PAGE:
Richard Meyer and Lawrence Rinder discuss the work of Joseph Holtzman, who often culls his subjects from popular culture and literature to create paintings that are abstract with hints of representational imagery which the artist associates with his sources.
Richard Meyer, Robert and Ruth Halperin Professor in Art History, teaches courses in twentieth-century American art, the history of photography, arts censorship and the first amendment, curatorial practice, and gender and sexuality studies. His first book, Outlaw Representation: Censorship and Homosexuality in Twentieth-Century American Art, was awarded the Charles C. Eldredge Prize for Outstanding Scholarship from the Smithsonian American Art Museum. In 2013, he published What Was Contemporary Art?, a study of the idea of "the contemporary" in early twentieth-century American art, and, with Catherine Lord, Art and Queer Culture, a survey focusing on the dialogue between visual art and non-normative sexualities from 1885 to the present.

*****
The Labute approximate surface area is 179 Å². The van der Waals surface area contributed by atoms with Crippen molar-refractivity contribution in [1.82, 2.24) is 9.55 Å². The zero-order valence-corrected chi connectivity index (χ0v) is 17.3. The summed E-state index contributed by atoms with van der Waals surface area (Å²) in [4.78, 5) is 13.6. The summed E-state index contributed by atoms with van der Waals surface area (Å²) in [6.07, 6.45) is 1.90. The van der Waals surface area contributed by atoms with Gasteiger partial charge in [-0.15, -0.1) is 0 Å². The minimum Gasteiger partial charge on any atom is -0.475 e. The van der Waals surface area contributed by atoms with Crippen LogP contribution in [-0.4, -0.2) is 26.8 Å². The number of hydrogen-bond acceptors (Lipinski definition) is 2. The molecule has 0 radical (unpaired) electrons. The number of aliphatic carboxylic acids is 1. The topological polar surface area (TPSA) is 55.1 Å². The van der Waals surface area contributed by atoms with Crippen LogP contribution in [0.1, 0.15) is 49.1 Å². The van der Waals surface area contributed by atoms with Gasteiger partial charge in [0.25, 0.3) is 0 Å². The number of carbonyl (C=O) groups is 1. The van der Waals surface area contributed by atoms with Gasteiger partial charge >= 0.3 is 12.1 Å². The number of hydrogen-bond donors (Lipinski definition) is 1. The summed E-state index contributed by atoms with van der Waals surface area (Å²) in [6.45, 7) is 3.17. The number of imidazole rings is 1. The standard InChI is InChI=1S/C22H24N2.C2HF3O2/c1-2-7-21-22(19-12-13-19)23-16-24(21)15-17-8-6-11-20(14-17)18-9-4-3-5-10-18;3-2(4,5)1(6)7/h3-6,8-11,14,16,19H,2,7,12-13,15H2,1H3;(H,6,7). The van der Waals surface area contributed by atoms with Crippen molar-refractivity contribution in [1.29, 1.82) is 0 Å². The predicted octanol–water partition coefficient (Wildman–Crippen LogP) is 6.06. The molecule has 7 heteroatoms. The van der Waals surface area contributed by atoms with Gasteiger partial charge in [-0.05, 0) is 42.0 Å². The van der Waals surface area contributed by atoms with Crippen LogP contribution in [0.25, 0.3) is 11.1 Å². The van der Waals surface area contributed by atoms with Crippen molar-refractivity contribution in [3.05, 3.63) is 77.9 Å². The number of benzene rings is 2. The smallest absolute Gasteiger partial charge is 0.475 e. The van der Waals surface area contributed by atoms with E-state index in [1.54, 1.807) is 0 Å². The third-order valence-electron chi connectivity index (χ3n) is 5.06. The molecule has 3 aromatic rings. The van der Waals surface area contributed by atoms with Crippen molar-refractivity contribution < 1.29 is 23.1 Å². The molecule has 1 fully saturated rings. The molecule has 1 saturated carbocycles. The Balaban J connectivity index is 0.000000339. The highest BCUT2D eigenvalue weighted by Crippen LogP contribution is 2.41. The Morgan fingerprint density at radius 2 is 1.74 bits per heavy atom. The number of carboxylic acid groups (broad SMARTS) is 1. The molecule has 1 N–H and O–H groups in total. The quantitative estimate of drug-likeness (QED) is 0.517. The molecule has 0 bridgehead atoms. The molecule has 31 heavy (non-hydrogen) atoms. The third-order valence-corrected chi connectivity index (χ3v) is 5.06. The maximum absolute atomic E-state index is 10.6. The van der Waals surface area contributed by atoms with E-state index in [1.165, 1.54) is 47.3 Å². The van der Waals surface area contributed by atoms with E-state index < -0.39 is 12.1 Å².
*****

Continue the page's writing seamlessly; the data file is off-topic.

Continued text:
Lawrence Rinder is director of the University of California, Berkeley Art Museum and Pacific Film Archive. He has held positions at the Museum of Modern Art, Walker Art Center, and the Whitney Museum of American Art, where he was chief curator of the 2002 Biennial. Among the other exhibitions he has organized are In a Different Light (curated with Nayland Blake); The American Effect: Global Perspectives on the United States, 1990–2003; Tim Hawkinson; Galaxy: A Hundred or So Stars Visible to the Naked Eye; Create (curated with Matthew Higgs); and Barry McGee (curated with Dena Beard). He was the founding director of the Wattis Institute for Contemporary Arts at California College of the Arts, San Francisco, where he also served as dean. His writing on art has appeared in nest, Artforum, The Village Voice, Fillip, Atlantica, and Flash Art, among others. Art Life, a collection of his essays, was published by Gregory R. Miller in 2005. He has also published poetry, fiction, and a play, co-authored with Kevin Killian.
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